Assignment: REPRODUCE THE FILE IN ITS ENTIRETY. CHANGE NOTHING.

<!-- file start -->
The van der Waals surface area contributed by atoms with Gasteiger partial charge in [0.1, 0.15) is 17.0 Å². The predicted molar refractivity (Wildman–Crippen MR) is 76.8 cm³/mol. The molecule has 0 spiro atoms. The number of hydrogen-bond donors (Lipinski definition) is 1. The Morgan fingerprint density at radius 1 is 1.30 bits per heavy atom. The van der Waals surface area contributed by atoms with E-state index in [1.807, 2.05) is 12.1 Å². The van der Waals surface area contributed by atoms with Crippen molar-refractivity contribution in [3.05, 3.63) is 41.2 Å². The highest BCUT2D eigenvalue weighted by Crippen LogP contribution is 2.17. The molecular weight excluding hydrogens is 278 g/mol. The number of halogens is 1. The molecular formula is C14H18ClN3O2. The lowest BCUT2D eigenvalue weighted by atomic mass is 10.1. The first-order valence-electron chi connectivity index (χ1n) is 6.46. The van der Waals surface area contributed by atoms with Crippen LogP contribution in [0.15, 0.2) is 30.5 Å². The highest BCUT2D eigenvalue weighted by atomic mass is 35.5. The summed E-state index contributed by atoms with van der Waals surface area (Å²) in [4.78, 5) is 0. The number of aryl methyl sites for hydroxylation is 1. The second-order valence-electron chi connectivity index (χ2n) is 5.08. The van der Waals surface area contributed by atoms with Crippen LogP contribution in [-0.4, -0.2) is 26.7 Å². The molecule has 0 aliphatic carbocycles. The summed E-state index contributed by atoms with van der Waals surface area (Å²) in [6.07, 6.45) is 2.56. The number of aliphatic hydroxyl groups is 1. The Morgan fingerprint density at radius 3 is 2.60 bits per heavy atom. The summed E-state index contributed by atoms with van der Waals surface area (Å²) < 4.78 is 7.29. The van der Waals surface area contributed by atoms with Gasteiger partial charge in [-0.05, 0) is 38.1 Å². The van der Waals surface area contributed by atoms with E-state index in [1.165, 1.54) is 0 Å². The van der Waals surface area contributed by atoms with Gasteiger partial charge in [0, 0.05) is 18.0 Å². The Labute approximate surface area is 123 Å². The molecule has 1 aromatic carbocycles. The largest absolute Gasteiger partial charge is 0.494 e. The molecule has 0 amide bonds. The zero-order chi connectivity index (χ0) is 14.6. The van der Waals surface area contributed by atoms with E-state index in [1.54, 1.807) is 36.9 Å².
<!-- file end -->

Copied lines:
The van der Waals surface area contributed by atoms with Gasteiger partial charge in [0.1, 0.15) is 17.0 Å². The predicted molar refractivity (Wildman–Crippen MR) is 76.8 cm³/mol. The molecule has 0 spiro atoms. The number of hydrogen-bond donors (Lipinski definition) is 1. The Morgan fingerprint density at radius 1 is 1.30 bits per heavy atom. The van der Waals surface area contributed by atoms with E-state index in [1.807, 2.05) is 12.1 Å². The van der Waals surface area contributed by atoms with Crippen molar-refractivity contribution in [3.05, 3.63) is 41.2 Å². The highest BCUT2D eigenvalue weighted by Crippen LogP contribution is 2.17. The molecular weight excluding hydrogens is 278 g/mol. The number of halogens is 1. The molecular formula is C14H18ClN3O2. The lowest BCUT2D eigenvalue weighted by atomic mass is 10.1. The first-order valence-electron chi connectivity index (χ1n) is 6.46. The van der Waals surface area contributed by atoms with Crippen LogP contribution in [0.15, 0.2) is 30.5 Å². The highest BCUT2D eigenvalue weighted by atomic mass is 35.5. The summed E-state index contributed by atoms with van der Waals surface area (Å²) in [4.78, 5) is 0. The number of aryl methyl sites for hydroxylation is 1. The second-order valence-electron chi connectivity index (χ2n) is 5.08. The van der Waals surface area contributed by atoms with Crippen LogP contribution in [-0.4, -0.2) is 26.7 Å². The molecule has 0 aliphatic carbocycles. The summed E-state index contributed by atoms with van der Waals surface area (Å²) in [6.07, 6.45) is 2.56. The number of aliphatic hydroxyl groups is 1. The Morgan fingerprint density at radius 3 is 2.60 bits per heavy atom. The summed E-state index contributed by atoms with van der Waals surface area (Å²) < 4.78 is 7.29. The van der Waals surface area contributed by atoms with Gasteiger partial charge in [-0.05, 0) is 38.1 Å². The van der Waals surface area contributed by atoms with E-state index in [1.165, 1.54) is 0 Å². The van der Waals surface area contributed by atoms with Gasteiger partial charge in [0, 0.05) is 18.0 Å². The Labute approximate surface area is 123 Å². The molecule has 1 aromatic carbocycles. The largest absolute Gasteiger partial charge is 0.494 e. The molecule has 0 amide bonds. The zero-order chi connectivity index (χ0) is 14.6. The van der Waals surface area contributed by atoms with E-state index in [1.54, 1.807) is 36.9 Å².